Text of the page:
News Articles

Muslim finds ‘living water’ in world’s largest desert

N’DJAMENA, Chad (BP)–There’s a burnished quality to Ahmed’s dark skin like it has maybe been polished by sharp Sahara sand.
And his eyes seem permanently focused on distance, appropriate for a man who once wandered a thousand miles a year to find water and pasture for his camels, cows and goats.
A slim and wiry man, Ahmed (not his real name) has roamed on foot across vast areas of Chad, Ethiopia and Sudan, even though borders are but a vague concept for his people, the Chadian Arabs.
Ahmed’s family members have been traders and nomadic herders as long as they can remember. Grandparents told him his people came from around Saudi Arabia. When Islam sent its armies to convert northern Africa, his family followed, eventually moving south for Chad’s milder climate.
He says his family was Muslim, but not very good Muslims. Oh, they prayed five times a day and fasted during Ramadan as Mohammed commanded. But, he says, with discomfort, there was no love or affection to bind them into anything more.
That bothered him. “Why is this true?” he asked himself.
In Sudan he saw something for the first time — a group of people who seemed to care for each other despite being from different tribes. In fact, when they met each other they hugged like brothers.
Then, later he saw another group of Christians in Chad. Again, he noticed their love for each other.
His heart burned! “I must know their story!” he told himself.
He asked the leader for a copy of their holy book. The leader gave him an Arabic language New Testament. Ahmed quickly hid it in a pocket so people wouldn’t see him reading the forbidden volume.
He read the little book’s big words faithfully until he completed the book. Later he went back for the Old Testament and read that, taking four months to read and think.
“After four months, I already knew in my heart it was the truth,” he says.
But he was in a hard place: He knew the truth but didn’t know what to do with it.
Ahmed moved to be near a Dutch woman who taught him more Bible truths. At the same time Ahmed taught his wife. After months of his teaching and sharing, she, too, realized that Christians were telling the truth about Jesus. They made their decisions public.
The day he was baptized, the people of his family and tribe came to stop him. They would have attacked him then and there but for the soldiers about the city. Instead, they brought a formal charge before the sultan, the tribal chief who serves as judge. More than 100 people gathered for the trial.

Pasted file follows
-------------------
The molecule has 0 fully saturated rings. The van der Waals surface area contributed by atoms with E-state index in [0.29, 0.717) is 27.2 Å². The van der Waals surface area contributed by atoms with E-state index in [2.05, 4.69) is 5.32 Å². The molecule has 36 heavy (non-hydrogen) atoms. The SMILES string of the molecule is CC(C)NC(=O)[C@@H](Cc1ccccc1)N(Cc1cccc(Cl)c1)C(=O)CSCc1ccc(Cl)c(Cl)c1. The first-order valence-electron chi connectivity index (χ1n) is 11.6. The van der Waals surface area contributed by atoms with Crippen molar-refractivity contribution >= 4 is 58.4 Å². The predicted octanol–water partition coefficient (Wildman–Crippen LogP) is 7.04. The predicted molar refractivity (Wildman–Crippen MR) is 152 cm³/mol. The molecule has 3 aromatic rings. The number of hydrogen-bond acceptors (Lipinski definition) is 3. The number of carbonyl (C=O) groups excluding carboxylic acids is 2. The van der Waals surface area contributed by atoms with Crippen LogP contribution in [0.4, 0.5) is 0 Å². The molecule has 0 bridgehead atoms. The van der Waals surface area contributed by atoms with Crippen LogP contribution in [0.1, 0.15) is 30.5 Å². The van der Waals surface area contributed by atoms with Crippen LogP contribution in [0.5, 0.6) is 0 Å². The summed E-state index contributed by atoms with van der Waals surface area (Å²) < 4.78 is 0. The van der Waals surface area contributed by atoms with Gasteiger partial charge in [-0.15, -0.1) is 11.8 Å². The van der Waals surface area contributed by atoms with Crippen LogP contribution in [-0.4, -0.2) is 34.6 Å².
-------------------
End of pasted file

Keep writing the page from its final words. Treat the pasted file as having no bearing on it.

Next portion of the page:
The sultan asked what was he hearing about Ahmed abandoning Islam. “If you don’t leave this new way, this new religion, something bad is going to happen to you!” he warned.
“No,” Ahmed answered. “This is the way of Jacob and Abraham, Ishmael, all the people before Mohammed. It’s not wrong.”
“When I spoke like that even the big leaders could speak no more,” Ahmed recalls.
The sultan told Ahmed he had brought shame on his people. He accused Ahmed of receiving gold for choosing Christianity.
“I did not find gold, but I found something worth more than gold — salvation. It’s something you don’t have. You should follow Jesus Christ!” he said.
After the trial ended, they let Ahmed go. The sultan warned people to leave Ahmed alone, but many murmured that this infidel must die.
In the town, people began pointing at Ahmed when he passed. They snubbed his wife. Children threw stones at his kids on the street.
But Ahmed persisted in his new faith.
He took part in an evangelistic crusade by preaching in the town square. The Jesus spoken of both in the Bible and the Koran will come back one day, he warned. “If you want to prepare yourselves for his coming, you should open your hearts,” he pleaded.
Later some men came to threaten him. They would have attacked him, but “I felt the protection of the Lord like a wall around me. It was Jesus who protected me,” he said later.
Christian workers crowded him into a car with a dozen other people to get him out of town safely that night.
Since then Ahmed has continued his studies of the Bible. He still has a burning desire to go preach and tell his people about the God he has come to know through Jesus.
But it’s an awesome burden.
Among thousands of his tribe, he’s one of only a few Christians.
At the edge of the world’s largest desert, how can he tell his people about the “living water” he’s found?